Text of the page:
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The last (and only) time I was ever able to visit Italy, Fattoria Viticcio was one of the crucial suppliers I had the good fortune to meet. The Biba family, stewards of the property, and their workers are like family to Serendipity Imports, and as I tasted a few of their wines this past month I was reminded again of the warmth of their welcome and hearth of their home. 

Me & the OG Serendipity Imports Team in Florence Viticcio Team 

Though we are just beginning to see some of the 2021 UGA designated wines hit wine shelves here in the United States, recognition of these more specific zones within Chianti Classico has grown in importance to wine enthusiasts and professionals alike for quite a while now. Greve stands out especially for its higher concentration Galestro clay, but Viticcio’s vineyards in particular are quite rocky with a good mix of clay and sand. The valley they stay in also receives constant ventilation that grants variation in temperature throughout the day.

A farmer at Albet I Noya carries a basket of grapes across their vineyard

In addition to the main property in Chianti Classico, the family expanded to a small property in Maremma where they can of course participate in the famous Super-Tuscan fashion (a beguiling Bolgheri, by the way) while also crafting some of the more traditional wines from the area. This land is subject to unmitigated beauty and coastal winds that combine with a particular level of sandstone, clay, and limestone that grant complexity and vivaciousness to wines grown here. Viticcio acquired their own plot here just a few years ago and grow everything from Cabernet and other international varietals to the native Sangiovese and the Foglia Tonda, an ancient grape they have reignited.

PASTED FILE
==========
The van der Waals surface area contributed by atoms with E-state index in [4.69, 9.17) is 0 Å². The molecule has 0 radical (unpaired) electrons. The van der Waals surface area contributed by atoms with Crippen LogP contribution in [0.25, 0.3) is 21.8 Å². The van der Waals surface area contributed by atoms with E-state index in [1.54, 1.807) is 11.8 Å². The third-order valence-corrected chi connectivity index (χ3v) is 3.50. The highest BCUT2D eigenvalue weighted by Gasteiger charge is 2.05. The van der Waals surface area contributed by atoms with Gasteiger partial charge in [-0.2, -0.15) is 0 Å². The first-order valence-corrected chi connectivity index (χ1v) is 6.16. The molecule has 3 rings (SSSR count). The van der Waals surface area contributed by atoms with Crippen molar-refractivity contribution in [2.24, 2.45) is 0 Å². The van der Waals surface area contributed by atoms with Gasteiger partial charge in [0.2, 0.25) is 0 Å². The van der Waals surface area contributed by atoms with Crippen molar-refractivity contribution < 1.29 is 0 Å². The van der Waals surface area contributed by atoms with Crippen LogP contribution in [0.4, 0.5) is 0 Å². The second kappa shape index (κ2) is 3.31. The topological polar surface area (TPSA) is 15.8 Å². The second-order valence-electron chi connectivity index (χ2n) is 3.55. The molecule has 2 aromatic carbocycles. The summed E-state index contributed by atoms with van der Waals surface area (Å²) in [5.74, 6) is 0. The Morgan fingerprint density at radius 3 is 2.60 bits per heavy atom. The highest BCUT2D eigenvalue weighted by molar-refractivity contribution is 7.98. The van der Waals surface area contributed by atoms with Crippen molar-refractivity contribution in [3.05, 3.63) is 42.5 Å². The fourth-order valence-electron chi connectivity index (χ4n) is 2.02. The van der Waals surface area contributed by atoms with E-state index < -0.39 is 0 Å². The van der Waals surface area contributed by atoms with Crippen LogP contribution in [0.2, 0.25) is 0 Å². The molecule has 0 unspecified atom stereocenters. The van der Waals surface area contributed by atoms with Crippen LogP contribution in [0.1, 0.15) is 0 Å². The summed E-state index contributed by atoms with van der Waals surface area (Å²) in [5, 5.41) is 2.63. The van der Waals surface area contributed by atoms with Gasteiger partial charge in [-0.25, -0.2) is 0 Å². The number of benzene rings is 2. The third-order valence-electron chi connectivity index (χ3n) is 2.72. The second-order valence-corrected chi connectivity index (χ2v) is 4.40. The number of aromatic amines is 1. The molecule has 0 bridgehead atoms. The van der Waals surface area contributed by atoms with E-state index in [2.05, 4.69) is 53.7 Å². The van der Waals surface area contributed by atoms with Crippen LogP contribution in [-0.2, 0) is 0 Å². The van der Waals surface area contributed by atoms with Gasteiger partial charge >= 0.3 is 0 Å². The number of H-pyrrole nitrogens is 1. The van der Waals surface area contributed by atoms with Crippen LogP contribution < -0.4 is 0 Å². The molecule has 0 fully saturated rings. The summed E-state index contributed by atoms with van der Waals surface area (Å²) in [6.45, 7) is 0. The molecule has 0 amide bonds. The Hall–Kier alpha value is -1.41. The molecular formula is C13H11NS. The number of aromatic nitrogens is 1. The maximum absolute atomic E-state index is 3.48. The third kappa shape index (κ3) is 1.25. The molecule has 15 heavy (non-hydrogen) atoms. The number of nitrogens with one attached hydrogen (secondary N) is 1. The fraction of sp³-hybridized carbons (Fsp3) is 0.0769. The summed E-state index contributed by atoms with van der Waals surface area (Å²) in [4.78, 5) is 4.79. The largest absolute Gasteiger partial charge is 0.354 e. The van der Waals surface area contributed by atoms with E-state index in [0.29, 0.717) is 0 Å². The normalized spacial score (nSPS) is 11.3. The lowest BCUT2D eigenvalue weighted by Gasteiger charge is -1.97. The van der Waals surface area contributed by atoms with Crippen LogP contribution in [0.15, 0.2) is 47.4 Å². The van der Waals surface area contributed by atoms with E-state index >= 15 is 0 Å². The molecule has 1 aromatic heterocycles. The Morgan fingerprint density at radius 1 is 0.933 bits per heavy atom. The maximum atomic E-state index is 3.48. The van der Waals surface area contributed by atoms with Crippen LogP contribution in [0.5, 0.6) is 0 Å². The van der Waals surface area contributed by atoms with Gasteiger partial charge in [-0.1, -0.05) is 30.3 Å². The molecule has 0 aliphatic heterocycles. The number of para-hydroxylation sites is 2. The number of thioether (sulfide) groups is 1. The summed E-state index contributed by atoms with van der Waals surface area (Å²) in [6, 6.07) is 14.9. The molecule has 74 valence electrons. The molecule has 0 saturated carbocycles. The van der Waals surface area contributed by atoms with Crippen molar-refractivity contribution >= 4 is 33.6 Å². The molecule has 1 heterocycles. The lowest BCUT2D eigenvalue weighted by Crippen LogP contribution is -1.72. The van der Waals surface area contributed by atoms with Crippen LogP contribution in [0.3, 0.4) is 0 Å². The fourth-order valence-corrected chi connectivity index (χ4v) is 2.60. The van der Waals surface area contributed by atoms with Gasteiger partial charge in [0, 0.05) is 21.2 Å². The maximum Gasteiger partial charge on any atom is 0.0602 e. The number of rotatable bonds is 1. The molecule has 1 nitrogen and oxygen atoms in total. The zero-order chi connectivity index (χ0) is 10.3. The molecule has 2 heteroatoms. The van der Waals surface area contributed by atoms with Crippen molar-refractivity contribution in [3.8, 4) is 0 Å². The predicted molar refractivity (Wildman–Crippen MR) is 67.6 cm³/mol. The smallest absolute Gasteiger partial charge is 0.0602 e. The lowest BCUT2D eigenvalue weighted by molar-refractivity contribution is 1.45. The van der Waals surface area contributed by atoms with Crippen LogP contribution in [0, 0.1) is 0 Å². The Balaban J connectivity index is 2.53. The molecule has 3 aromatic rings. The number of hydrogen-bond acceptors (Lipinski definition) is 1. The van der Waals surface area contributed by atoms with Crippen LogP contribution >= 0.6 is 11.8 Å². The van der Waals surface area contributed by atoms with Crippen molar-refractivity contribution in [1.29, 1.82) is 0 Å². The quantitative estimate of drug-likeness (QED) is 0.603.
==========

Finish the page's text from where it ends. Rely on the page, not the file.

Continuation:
A farmer at Albet I Noya carries a basket of grapes across their vineyard

My Viticcio picks that will warm you as the weather cools…

 

Though the Riserva has been exceptional each time I taste it and the editorials have lauded its appeal for several years straight, I still find myself picking up a bottle of Viticcio Chianti Classico when I make dinner at home. It’s beautifully ripe but the maturity is there and tastes distinctly Italian, even with some use of Cabernet & Merlot. Coincidentally, the new 2020 vintage will also be the 55th consecutive vintage from the winery, their oldest item.

 

Just a touch more Sangiovese (95%), the Morellino really puts on display how quickly terroir can contrast in Tuscany. While the grapes are unmistakable, the warmer, coastal climate of Maremma gives this wine a distinct, bright fruitiness that is less pronounced in the Chianti Classico. It’s what I get two bottles of before a night of movies and games with friends (maybe some pizza too). While it’s undiscovered or newfangled to some, ‘Morellino’ actually translates to Sangiovese in the local dialect and has been grown here for centuries. I actually think this serves as a better example of the varietal for those just getting into Sangiovese and other Italian wine – a bit of a bridge to the rest of the world.

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